Why the Bible Shouldn’t Have to be “Applied”

After a brief hiatus, I’ve jump-started my search for a well-defined, workable Christocentric hermeneutic. We’re not quite there yet, but I can see the light at the end of the tunnel. This most recent post summarizes where the project is so far and explores why Narrative Theology has become such an important part of the paradigm.

More importantly, this installment challenges the almost universally-held belief that the most important part of any Bible Study is “application:”

It seems to me that if one accepts the idea that the Bible is God’s story, and begins to read it as such, it begins to deconstruct—and then rebuild— a believer’s worldview. When that happens, the idea of “application” becomes redundant—and shallow—in comparison. If someone has truly internalized the post-resurrection, new creation worldview of what it means to live on this side of Easter, attempting to find some superficial “application” in a single Bible story is a step backward—and just the teeniest bit self-centered.

Read the full article here and let me know what you think.

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Leslie Keeney is getting her Masters of Philosophical Studies at Liberty University. She is interested in atonement theology, moral apologetics, and how myth, narrative, and pop culture can reveal the best of man's universal moral intuition. She is both modern and post-modern (and the postmodern part means she's OK with the paradox). Leslie lives in Lynchburg with her husband, two kids, and two cats.

8 thoughts on “Why the Bible Shouldn’t Have to be “Applied””

  1. It’s an intriguing approach, but when do you get to the Christocentric part? If people can be inspired to imitate Jesus as they would the fictional characters you mentioned, what a different placed this world would be!

    1. Mike,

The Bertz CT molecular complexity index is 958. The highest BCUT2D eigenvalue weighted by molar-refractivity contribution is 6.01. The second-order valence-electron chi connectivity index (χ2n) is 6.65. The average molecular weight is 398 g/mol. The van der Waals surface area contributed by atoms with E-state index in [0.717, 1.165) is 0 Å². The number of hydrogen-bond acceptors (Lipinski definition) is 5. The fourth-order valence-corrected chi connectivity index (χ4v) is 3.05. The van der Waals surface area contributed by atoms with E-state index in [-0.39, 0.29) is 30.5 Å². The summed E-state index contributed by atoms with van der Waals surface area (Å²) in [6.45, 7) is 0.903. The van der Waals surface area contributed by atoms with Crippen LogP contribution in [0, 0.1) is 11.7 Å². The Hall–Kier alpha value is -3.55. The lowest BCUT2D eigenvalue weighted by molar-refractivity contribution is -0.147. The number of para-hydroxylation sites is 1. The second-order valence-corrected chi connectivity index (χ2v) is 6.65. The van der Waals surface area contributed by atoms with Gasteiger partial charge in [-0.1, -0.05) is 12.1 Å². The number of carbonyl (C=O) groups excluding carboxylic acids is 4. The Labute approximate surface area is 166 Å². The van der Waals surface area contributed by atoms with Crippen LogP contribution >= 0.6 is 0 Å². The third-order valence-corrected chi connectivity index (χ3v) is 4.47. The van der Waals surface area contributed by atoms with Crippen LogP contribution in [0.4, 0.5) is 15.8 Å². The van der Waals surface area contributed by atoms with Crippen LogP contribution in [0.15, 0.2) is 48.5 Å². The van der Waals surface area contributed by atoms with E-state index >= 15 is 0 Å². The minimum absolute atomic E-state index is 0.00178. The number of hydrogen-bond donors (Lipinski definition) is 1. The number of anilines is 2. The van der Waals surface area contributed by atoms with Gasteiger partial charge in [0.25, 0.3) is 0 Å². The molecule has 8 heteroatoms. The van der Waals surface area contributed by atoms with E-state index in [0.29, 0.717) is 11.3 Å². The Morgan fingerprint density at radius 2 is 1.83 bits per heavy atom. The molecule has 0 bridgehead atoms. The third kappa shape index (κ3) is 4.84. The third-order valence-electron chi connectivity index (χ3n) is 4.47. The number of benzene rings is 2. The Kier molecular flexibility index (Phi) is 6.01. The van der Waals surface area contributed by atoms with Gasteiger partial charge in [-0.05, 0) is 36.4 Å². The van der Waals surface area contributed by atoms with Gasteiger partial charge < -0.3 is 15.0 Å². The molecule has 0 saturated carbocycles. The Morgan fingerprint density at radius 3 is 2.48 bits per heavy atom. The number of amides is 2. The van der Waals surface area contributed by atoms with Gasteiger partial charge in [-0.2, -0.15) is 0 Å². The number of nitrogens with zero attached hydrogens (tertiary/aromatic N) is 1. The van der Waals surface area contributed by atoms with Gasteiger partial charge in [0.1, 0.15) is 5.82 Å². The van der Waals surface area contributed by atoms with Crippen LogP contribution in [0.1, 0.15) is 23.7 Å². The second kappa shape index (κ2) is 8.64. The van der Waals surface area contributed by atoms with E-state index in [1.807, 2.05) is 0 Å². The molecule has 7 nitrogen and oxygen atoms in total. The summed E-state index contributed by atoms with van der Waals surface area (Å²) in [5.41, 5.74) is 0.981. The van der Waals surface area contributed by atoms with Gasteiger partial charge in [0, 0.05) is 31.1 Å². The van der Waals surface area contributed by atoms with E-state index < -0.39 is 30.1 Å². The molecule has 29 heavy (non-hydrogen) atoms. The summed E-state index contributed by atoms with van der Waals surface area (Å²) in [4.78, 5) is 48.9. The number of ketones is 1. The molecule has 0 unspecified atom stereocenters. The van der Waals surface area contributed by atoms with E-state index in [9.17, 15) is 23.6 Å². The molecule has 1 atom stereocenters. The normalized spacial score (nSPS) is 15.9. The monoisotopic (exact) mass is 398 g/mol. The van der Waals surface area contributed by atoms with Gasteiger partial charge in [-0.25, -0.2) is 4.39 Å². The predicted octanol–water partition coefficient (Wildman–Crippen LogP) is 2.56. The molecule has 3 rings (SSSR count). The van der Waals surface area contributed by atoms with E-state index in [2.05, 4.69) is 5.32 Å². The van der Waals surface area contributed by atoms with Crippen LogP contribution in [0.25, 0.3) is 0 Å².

Since my goal is to come up with a christocentric hermeneutic that can actually be explained and implemented (rather than just talked about in academic circles), it’s taking a loooooong time to lay the groundwork.

      We haven’t actually even gotten to the specifically christocentric part yet and it’s already quite a paradigm shift for some people.

      I agree that the possibilities are exciting! And I think (hope?) we’re getting close to the nuts and bolts stage.

      1. Its funny to me when Calvinists (not saying anyone here is one, just making a comment) always pit the idea of being Christocentric against being Anthropocentirc. Because Christ himself was more Anthropocentric than Christocentric. “The Son of Man came not to be served but to serve.” Oh, how Christocentric of you Christ! The Calvis would condem Thee as an heretick! (Yes, with a K)

        1. If we subscribe to a given school of thought – whether it be Calvinism, Dispensationalism, Evangelicalism, Roman Catholocism, or any other ism – and will only consider as valid interpretations of Scripture that coincide with the subscribed school of thought, what is the point of reading Scripture?

        2. Two thoughts:
          1. That seems a bit short-sighted. Why did Christ come to serve? For the redemption and reconciliation of sinners. And what was the purpose of that? To the praise of his glorious grace. So, yes, Christ’s service was Christocentric if you take the long view.
          2. Jesus wasn’t applying a hermeneutic to Scripture – he was interpreting his actions – so the criticism wouldn’t apply in the first place.

    1. Craig,

      That is either probably or certainly true (not sure which yet). The difference is that the application is not conceived of as an external, behavioral, (dare I say it) pragmatic step, but as a natural expression of an internal transformation.

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